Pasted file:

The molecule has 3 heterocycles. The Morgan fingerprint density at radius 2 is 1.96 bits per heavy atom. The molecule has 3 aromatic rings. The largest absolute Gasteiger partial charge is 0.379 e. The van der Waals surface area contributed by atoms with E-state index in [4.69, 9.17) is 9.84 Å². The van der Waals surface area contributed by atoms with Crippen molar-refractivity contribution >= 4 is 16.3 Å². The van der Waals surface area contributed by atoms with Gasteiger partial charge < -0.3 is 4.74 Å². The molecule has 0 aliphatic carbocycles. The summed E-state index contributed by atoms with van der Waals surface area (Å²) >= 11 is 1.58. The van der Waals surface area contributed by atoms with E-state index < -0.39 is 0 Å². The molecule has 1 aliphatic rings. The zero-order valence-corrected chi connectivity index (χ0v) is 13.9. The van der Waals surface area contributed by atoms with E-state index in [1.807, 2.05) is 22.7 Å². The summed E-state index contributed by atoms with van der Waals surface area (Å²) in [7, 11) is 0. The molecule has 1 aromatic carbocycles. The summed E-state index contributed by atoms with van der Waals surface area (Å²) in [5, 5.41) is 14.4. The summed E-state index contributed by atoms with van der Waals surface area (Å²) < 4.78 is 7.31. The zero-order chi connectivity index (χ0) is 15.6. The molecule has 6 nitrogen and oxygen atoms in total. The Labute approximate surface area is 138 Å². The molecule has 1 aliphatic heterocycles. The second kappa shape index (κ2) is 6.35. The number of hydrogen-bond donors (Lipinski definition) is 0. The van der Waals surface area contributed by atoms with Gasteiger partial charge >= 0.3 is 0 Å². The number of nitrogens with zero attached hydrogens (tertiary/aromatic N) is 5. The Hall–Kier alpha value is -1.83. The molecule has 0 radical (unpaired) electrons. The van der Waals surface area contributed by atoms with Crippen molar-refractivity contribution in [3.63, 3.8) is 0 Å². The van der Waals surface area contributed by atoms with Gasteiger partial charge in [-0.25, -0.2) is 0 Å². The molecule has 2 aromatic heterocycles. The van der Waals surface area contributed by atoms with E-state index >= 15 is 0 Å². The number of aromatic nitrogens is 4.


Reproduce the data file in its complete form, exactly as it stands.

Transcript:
The molecule has 3 heterocycles. The Morgan fingerprint density at radius 2 is 1.96 bits per heavy atom. The molecule has 3 aromatic rings. The largest absolute Gasteiger partial charge is 0.379 e. The van der Waals surface area contributed by atoms with E-state index in [4.69, 9.17) is 9.84 Å². The van der Waals surface area contributed by atoms with Crippen molar-refractivity contribution >= 4 is 16.3 Å². The van der Waals surface area contributed by atoms with Gasteiger partial charge < -0.3 is 4.74 Å². The molecule has 0 aliphatic carbocycles. The summed E-state index contributed by atoms with van der Waals surface area (Å²) >= 11 is 1.58. The van der Waals surface area contributed by atoms with E-state index < -0.39 is 0 Å². The molecule has 1 aliphatic rings. The zero-order valence-corrected chi connectivity index (χ0v) is 13.9. The van der Waals surface area contributed by atoms with E-state index in [1.807, 2.05) is 22.7 Å². The summed E-state index contributed by atoms with van der Waals surface area (Å²) in [7, 11) is 0. The molecule has 1 aromatic carbocycles. The summed E-state index contributed by atoms with van der Waals surface area (Å²) in [5, 5.41) is 14.4. The summed E-state index contributed by atoms with van der Waals surface area (Å²) < 4.78 is 7.31. The zero-order chi connectivity index (χ0) is 15.6. The molecule has 6 nitrogen and oxygen atoms in total. The Labute approximate surface area is 138 Å². The molecule has 1 aliphatic heterocycles. The second kappa shape index (κ2) is 6.35. The number of hydrogen-bond donors (Lipinski definition) is 0. The van der Waals surface area contributed by atoms with Gasteiger partial charge >= 0.3 is 0 Å². The number of nitrogens with zero attached hydrogens (tertiary/aromatic N) is 5. The Hall–Kier alpha value is -1.83. The molecule has 0 radical (unpaired) electrons. The van der Waals surface area contributed by atoms with Crippen molar-refractivity contribution in [3.63, 3.8) is 0 Å². The van der Waals surface area contributed by atoms with Gasteiger partial charge in [-0.25, -0.2) is 0 Å². The molecule has 2 aromatic heterocycles. The van der Waals surface area contributed by atoms with E-state index >= 15 is 0 Å². The number of aromatic nitrogens is 4.